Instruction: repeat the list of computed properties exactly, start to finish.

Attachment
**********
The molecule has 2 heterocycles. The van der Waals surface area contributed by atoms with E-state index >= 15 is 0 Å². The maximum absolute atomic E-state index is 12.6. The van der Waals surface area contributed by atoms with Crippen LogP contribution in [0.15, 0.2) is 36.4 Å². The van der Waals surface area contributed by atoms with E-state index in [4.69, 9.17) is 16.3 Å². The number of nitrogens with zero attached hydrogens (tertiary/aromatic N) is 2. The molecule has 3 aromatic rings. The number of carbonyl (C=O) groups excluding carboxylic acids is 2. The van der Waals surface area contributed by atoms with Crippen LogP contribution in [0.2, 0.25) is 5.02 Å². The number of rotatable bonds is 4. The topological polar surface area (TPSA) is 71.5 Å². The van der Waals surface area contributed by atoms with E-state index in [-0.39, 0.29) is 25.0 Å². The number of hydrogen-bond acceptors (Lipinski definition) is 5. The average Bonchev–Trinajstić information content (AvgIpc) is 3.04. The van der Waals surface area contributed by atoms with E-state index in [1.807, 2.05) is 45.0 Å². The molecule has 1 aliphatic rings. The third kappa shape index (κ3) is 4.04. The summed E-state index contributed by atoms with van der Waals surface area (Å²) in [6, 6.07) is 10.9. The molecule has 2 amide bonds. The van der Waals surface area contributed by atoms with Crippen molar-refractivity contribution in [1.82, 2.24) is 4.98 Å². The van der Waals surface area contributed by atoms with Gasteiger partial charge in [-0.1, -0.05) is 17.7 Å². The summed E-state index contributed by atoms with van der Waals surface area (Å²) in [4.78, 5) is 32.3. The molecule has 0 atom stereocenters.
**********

The molecule has 2 heterocycles. The van der Waals surface area contributed by atoms with E-state index >= 15 is 0 Å². The maximum absolute atomic E-state index is 12.6. The van der Waals surface area contributed by atoms with Crippen LogP contribution in [0.15, 0.2) is 36.4 Å². The van der Waals surface area contributed by atoms with E-state index in [4.69, 9.17) is 16.3 Å². The number of nitrogens with zero attached hydrogens (tertiary/aromatic N) is 2. The molecule has 3 aromatic rings. The number of carbonyl (C=O) groups excluding carboxylic acids is 2. The van der Waals surface area contributed by atoms with Crippen LogP contribution in [0.2, 0.25) is 5.02 Å². The number of rotatable bonds is 4. The topological polar surface area (TPSA) is 71.5 Å². The van der Waals surface area contributed by atoms with E-state index in [-0.39, 0.29) is 25.0 Å². The number of hydrogen-bond acceptors (Lipinski definition) is 5. The average Bonchev–Trinajstić information content (AvgIpc) is 3.04. The van der Waals surface area contributed by atoms with E-state index in [1.807, 2.05) is 45.0 Å². The molecule has 1 aliphatic rings. The third kappa shape index (κ3) is 4.04. The summed E-state index contributed by atoms with van der Waals surface area (Å²) in [6, 6.07) is 10.9. The molecule has 2 amide bonds. The van der Waals surface area contributed by atoms with Crippen molar-refractivity contribution in [1.82, 2.24) is 4.98 Å². The van der Waals surface area contributed by atoms with Gasteiger partial charge in [-0.1, -0.05) is 17.7 Å². The summed E-state index contributed by atoms with van der Waals surface area (Å²) in [4.78, 5) is 32.3. The molecule has 0 atom stereocenters.